A graphical element in a logo can be accompanied by a wordmark, or stand on its own. Think of brands like Apple or Twitter. Not only do their graphical logos (also called pictorial marks) match the company name, thus eliminating the need for words in the logo; they also represent the brand values in a unique and recognizable way. 

In case of apple it’s the bibical fruit with a bite taken from it, symbolizing the human thirst for knowledge (and the innovative company’s mission to quench it).

In case of Twitter, the symbolizing is tied to the company name-it’s  a platform that allows all voices to be heard, in a delightful (or sometime not so delightful) symphony of opinions, experience and different discourse. 

So, if you want to use graphical elements in your logo, make sure it’s more than just decorative. The image you settle on can make a strong visual impact and build a connection between you and potential clients.

Of course, make sure that it matches the style of your industry, In both of the aforementioned cases, the images were done in a minimalist, flat style which fits the trends of the tech industry. Compare it to another well-known pictorial mark, Airbnb’s Belo sign, which has a more human hand-drawn quality. 

apple airbnb twitter

Why do you need a good logo?

So now that it’s clear how a logo can impact your brand image, you might be wondering what’s the broader significance of a good logo design. Let’s take a look at some of the key reason why that is. 

It helps your brand get noticed

One of the principal of a logo is to get noticed by potential customers. it is as simple as that. in a world where can even small local business have to compete globally, bringing attention to what you have to offer becomes increasingly challenging.

An average person spends less than 3 second looking at a logo before deciding to check out some business. so having a logo that is visually interesting and distinguishable is a must.

It makes you stand out from the competition

A well-designed logo should help a person quickly identity what kind of business is behind it, yet making it different enough from its competitors. This might seem like an easy rule to follow until you think about the logos of most pharmacies, pizza places, or travel agencies you know.

Take a look at this collection of sock logos. All of them have very similar images and color schemes, making it impossible for potential customers to tell your pizzeria apart from the rest.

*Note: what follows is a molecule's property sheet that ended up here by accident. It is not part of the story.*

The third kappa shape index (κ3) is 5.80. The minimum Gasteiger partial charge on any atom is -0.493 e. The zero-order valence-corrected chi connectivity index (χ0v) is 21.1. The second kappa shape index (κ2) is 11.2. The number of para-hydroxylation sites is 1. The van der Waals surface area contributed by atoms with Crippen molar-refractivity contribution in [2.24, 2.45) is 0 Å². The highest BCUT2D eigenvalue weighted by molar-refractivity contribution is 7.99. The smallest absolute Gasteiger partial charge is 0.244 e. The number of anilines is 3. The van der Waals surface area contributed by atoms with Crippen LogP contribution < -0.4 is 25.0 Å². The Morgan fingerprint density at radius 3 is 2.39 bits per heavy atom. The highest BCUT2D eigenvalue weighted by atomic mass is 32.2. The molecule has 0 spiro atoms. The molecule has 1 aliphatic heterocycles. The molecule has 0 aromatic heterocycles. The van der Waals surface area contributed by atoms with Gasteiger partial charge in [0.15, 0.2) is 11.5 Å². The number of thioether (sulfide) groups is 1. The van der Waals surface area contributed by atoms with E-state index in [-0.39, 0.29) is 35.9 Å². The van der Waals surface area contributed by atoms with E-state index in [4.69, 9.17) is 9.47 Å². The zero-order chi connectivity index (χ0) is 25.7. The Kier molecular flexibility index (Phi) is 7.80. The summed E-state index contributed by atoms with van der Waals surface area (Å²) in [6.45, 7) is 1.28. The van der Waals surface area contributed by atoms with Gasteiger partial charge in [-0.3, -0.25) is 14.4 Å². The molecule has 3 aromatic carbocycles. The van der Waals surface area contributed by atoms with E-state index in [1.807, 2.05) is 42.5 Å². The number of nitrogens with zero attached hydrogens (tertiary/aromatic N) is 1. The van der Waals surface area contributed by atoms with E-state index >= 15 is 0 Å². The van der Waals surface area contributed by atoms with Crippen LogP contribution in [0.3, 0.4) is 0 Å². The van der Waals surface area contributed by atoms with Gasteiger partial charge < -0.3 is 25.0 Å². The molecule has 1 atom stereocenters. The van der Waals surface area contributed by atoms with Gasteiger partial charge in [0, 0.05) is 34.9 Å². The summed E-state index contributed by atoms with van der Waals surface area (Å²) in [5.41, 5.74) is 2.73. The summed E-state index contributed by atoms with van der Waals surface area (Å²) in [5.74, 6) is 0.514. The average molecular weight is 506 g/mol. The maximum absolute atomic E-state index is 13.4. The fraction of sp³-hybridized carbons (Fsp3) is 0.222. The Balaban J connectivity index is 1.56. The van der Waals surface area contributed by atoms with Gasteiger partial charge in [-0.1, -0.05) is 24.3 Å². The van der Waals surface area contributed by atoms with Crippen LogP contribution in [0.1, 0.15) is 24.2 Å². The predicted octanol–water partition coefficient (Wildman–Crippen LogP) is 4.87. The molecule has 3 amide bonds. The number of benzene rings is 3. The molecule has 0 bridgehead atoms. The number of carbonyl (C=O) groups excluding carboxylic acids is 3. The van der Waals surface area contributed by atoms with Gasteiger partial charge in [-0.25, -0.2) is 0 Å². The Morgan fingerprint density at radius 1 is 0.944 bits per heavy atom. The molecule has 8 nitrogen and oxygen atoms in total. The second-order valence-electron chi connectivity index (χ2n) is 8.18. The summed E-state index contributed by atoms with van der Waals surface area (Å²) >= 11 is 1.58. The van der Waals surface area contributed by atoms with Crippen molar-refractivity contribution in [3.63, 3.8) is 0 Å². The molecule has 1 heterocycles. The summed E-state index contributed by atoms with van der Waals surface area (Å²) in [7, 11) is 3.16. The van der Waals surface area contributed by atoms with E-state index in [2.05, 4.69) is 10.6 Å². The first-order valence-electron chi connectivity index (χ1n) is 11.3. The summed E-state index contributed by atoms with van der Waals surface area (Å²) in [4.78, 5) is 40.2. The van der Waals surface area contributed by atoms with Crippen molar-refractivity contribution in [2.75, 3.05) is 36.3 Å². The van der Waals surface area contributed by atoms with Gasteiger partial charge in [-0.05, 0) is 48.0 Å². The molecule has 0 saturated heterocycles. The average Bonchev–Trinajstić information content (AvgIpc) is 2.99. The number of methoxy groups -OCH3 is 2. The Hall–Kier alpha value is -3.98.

On the other hand, here are a few examples of custom logos. Even though some of the usual imagery is present in these ones as well (pizza slice and cutter), they also manage to incorporate the business name, and use a more unique brand color to create an image you’re bound to remember.

 Source by Nonna

It create an emotional connection and brand loyalty

We’ve already explained how a logo can help you create a particular brand identity, whether it’s through typography or graphics. But beyond that, a great and memorable logo and brand will eventually create brand bias, prompting loyal customers to stick with you no matter what.

Again, Apple is a great example to learn from. Apple users don’t just purchase Apple products because they like using them: they want other people to see them using Apple. Of course, many clothing brands sell their products thanks to famous fashion logos. People don’t just buy the product, they buy the brand.

It's the foundation of your brand identity

We’ve already mentioned that you can’t start creating a brand identity without logo. it would be more accurate to say, however, that one doesn’t exist without the other. 

Your brand identity reflects everything your brand is: what you do, why you do it and for whom. Once you have that settled, you’ll need a logo to help you create a brand image, relay those messages to your customers.

Every time you give out a business card or post something on social media, you’re working towards building a recognizable brand. That’s why graphic design is so integral to the success of your business. A great logo provides a foundation for graphic designers to create the full scope of work you’ll need for your business.